Pilot programs designed to show how multi-material films could have value as recovered materials are in process in both the United States and Europe. They probe curbside collection, sortation and conversion of flexible packaging into value-added products.
A report titled Flexible Packaging Resource Recovery Update, which updates the FPA brochure Flexible Packaging Resource Recovery: A Work-in-Progress, details those efforts. Now available from the FPA, it describes key factors that affect the value of recovered flexible materials. It looks at:
- Collaborative pilots currently underway
- Advances in package-to-resin conversion technologies
- The state of waste-to-energy and waste-to-fuel technologies
Of the pilot programs, the Citrus Heights, CA, “Energy Bag” demonstration is complete; it shows that consumers will participate in a system that uses a separate bag to divert flexible packaging materials from the waste stream. A similar program in the UK awaits a final report, while another UK program won’t be completed until 2017. The “Materials Recovery for the Future” program in the U.S. is scheduled for completion in early fall.
The FPA report also assesses current package-to-resin conversion technologies. It details work by TerraCycle and ZZyzx Polymers in the U.S. It also looks at work by Saperatec in Germany. Each process has challenges in using post-consumer packaging. Materials from such waste streams are diverse, and the processes need consistent quantity and quality.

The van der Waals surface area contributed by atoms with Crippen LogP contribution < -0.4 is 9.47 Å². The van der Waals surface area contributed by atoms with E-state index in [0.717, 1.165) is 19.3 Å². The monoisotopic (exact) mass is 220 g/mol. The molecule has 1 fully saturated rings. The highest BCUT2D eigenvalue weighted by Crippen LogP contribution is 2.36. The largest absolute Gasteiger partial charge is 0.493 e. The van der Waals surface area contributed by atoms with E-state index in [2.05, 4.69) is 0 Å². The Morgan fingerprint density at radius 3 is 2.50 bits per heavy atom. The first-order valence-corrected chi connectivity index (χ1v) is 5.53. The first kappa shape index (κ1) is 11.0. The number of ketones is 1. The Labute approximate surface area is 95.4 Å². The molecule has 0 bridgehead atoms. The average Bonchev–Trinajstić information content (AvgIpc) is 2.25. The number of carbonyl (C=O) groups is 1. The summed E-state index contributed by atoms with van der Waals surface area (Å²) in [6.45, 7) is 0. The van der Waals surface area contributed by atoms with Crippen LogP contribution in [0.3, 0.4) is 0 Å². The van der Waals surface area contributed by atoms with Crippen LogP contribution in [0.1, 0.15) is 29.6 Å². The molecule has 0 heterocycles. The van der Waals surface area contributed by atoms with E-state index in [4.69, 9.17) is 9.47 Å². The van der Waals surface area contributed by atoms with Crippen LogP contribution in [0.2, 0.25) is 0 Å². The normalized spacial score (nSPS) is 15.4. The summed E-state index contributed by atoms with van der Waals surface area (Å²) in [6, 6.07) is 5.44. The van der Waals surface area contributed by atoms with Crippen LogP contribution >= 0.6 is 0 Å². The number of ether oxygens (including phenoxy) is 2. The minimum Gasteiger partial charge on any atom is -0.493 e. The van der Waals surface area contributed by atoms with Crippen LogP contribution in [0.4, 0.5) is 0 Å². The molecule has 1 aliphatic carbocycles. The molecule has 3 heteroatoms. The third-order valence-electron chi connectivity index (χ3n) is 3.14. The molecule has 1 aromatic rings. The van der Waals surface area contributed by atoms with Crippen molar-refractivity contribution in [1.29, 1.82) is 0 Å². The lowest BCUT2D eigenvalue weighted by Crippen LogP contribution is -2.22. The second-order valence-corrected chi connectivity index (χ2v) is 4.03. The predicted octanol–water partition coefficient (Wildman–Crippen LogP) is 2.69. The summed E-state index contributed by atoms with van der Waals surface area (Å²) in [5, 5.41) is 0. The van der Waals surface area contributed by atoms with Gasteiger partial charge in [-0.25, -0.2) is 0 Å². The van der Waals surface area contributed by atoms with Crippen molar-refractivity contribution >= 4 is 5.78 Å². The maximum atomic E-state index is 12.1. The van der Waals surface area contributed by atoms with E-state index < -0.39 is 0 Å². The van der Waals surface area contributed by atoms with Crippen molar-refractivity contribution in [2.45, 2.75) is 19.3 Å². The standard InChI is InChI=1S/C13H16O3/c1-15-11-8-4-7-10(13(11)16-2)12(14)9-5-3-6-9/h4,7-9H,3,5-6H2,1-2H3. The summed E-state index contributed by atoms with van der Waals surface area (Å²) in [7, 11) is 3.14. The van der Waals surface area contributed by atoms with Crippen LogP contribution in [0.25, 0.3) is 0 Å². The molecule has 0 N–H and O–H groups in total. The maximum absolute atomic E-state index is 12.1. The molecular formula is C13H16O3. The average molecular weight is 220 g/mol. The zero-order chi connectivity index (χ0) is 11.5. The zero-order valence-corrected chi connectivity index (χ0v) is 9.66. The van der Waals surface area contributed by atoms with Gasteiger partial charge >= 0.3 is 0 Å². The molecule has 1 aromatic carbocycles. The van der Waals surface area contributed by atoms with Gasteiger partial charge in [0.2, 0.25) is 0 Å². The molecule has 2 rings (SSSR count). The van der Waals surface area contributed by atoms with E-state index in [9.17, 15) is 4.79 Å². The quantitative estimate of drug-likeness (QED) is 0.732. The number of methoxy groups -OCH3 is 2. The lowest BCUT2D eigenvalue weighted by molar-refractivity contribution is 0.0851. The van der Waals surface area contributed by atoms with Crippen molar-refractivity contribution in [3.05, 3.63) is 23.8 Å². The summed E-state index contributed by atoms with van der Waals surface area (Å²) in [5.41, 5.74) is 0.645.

Finally, the report looks at waste-to-energy and waste-to-fuel options. The table below shows the four approaches under investigation and their outputs. The Flexible Packaging Resource Recovery Update also lists companies working on each of the processes and the progress in working toward commercial scale.
The report recognizes the collaboration needed to produce results in any of these efforts. It lists organizations such as the FPA, ACC and AMERIPEN that are working together to reach solutions.
The report recommends that the next steps should be to develop collaborative pilots. They would build on the learning from current efforts; the goal would be to demonstrate the behavior of multi-material laminates at key points along the recovery value chain. Further work needs to take a perspective that technologies are evolving and that the most beneficial approaches could change over time.
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